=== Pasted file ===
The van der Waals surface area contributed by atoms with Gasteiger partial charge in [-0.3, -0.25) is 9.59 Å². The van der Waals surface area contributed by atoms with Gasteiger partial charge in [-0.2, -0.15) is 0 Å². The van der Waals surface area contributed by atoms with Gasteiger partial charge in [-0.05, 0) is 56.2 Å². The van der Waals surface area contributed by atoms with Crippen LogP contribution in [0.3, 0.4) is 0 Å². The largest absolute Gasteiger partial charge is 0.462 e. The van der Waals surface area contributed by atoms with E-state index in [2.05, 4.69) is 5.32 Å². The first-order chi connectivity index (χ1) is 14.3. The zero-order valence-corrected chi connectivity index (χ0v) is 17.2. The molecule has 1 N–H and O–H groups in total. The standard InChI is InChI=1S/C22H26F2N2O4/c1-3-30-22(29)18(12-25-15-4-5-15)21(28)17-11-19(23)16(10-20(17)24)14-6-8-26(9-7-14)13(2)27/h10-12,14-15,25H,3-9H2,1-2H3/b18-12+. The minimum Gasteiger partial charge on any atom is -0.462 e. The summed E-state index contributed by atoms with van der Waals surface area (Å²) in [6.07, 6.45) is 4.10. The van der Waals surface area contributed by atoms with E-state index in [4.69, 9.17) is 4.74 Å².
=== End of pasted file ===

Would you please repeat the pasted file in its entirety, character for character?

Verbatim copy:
The van der Waals surface area contributed by atoms with Gasteiger partial charge in [-0.3, -0.25) is 9.59 Å². The van der Waals surface area contributed by atoms with Gasteiger partial charge in [-0.2, -0.15) is 0 Å². The van der Waals surface area contributed by atoms with Gasteiger partial charge in [-0.05, 0) is 56.2 Å². The van der Waals surface area contributed by atoms with Crippen LogP contribution in [0.3, 0.4) is 0 Å². The largest absolute Gasteiger partial charge is 0.462 e. The van der Waals surface area contributed by atoms with E-state index in [2.05, 4.69) is 5.32 Å². The first-order chi connectivity index (χ1) is 14.3. The zero-order valence-corrected chi connectivity index (χ0v) is 17.2. The molecule has 1 N–H and O–H groups in total. The standard InChI is InChI=1S/C22H26F2N2O4/c1-3-30-22(29)18(12-25-15-4-5-15)21(28)17-11-19(23)16(10-20(17)24)14-6-8-26(9-7-14)13(2)27/h10-12,14-15,25H,3-9H2,1-2H3/b18-12+. The minimum Gasteiger partial charge on any atom is -0.462 e. The summed E-state index contributed by atoms with van der Waals surface area (Å²) in [6.07, 6.45) is 4.10. The van der Waals surface area contributed by atoms with E-state index in [4.69, 9.17) is 4.74 Å².